Richard Pulido and His Miami Lakes Town Council Buddies Hide From The Sunshine
|Three Miami Lakes councilmen walked into a bar and didn't talk town business. (Wink, wink).|
"We were just four buddies sharing an order of chicken wings and beer," he insists. "There is nothing that precludes us from being friends."
But alas, there is a state law prohibiting officials of the same elected body from getting together in private to discuss a matter they will vote on in the near future -- an ordinance punishable by 60 days in jail, a $500 fine, and removal from office.
And Pulido's claims might be easier to believe if the beer-guzzling hadn't come less than an hour after the council meeting where Daubert, Hernandez, and Pulido were the only members to vote against changing the city's zoning board's membership criteria -- an issue that Bennett vocally opposed.
That certainly seemed an odd coincidence to Miami Lakes planning and zoning board chairman Tom McGrath, who happened to be at the bar. A source who was with McGrath but did not want to be identified provided photos of the clandestine chicken-wing snacking.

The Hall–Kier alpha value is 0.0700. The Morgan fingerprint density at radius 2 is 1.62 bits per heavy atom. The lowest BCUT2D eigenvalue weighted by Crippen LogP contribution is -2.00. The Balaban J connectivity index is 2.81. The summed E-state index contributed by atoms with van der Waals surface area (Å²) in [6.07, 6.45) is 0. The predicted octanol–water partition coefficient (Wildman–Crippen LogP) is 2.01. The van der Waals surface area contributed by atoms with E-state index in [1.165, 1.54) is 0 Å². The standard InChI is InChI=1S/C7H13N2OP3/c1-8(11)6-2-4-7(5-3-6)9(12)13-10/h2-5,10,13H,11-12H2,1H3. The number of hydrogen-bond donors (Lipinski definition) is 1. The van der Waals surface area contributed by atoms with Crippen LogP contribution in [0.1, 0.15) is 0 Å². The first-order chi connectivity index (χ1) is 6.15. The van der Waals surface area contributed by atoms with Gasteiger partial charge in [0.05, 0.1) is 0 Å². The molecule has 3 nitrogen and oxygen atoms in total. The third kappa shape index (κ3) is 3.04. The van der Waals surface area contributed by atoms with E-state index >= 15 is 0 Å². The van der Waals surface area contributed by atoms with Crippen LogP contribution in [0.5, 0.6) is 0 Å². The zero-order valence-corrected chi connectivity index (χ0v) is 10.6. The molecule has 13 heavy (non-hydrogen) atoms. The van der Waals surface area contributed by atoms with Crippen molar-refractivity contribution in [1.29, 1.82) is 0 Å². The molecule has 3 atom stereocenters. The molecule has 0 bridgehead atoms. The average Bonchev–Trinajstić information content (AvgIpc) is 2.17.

"They said there is going to be another hearing. I got the impression they would vote against it again because they said there was no reason the ordinance should move forward," McGrath says.
Furthermore, while McGrath was at the table, Bennett badgered the three members about why changing the zoning board's requirements was a bad idea. "He was talking directly to Daubert, Hernandez, and Pulido," McGrath says.
|Pulido, Hernandez and Daubert commiserating outside Government in the Sunshine.|
"We did not talk town business," Pulido says. "With all due respect to Mr. McGrath, his version is far-fetched and preposterous."
Someone is obviously lying. So we've hand-delivered copies of this story and the photos from the bar to Timothy Vandergiesen, a veteran prosecutor who was recently named to the Miami-Dade State Attorney's public corruption unit, as well as ethics commission chief Joe Centorino. We'll be following up in a few weeks to see if either watchdog takes action.
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